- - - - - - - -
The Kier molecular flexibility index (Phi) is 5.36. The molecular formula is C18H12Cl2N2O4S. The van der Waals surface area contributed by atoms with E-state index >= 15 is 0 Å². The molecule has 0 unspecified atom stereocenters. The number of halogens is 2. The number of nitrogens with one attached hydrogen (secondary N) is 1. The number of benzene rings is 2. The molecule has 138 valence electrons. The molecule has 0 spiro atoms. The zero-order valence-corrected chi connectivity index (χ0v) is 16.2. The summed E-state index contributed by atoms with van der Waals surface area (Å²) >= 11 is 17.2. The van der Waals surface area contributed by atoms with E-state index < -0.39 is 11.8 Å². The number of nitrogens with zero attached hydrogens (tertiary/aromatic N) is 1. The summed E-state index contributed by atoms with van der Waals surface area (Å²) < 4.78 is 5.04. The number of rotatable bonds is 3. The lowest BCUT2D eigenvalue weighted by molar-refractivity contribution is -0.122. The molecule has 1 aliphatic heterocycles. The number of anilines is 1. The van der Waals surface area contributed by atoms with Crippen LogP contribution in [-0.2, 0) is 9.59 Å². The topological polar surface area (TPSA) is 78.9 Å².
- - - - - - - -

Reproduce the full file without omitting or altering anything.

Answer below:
The Kier molecular flexibility index (Phi) is 5.36. The molecular formula is C18H12Cl2N2O4S. The van der Waals surface area contributed by atoms with E-state index >= 15 is 0 Å². The molecule has 0 unspecified atom stereocenters. The number of halogens is 2. The number of nitrogens with one attached hydrogen (secondary N) is 1. The number of benzene rings is 2. The molecule has 138 valence electrons. The molecule has 0 spiro atoms. The zero-order valence-corrected chi connectivity index (χ0v) is 16.2. The summed E-state index contributed by atoms with van der Waals surface area (Å²) >= 11 is 17.2. The van der Waals surface area contributed by atoms with E-state index < -0.39 is 11.8 Å². The number of nitrogens with zero attached hydrogens (tertiary/aromatic N) is 1. The summed E-state index contributed by atoms with van der Waals surface area (Å²) < 4.78 is 5.04. The number of rotatable bonds is 3. The lowest BCUT2D eigenvalue weighted by molar-refractivity contribution is -0.122. The molecule has 1 aliphatic heterocycles. The number of anilines is 1. The van der Waals surface area contributed by atoms with Crippen LogP contribution in [-0.2, 0) is 9.59 Å². The topological polar surface area (TPSA) is 78.9 Å².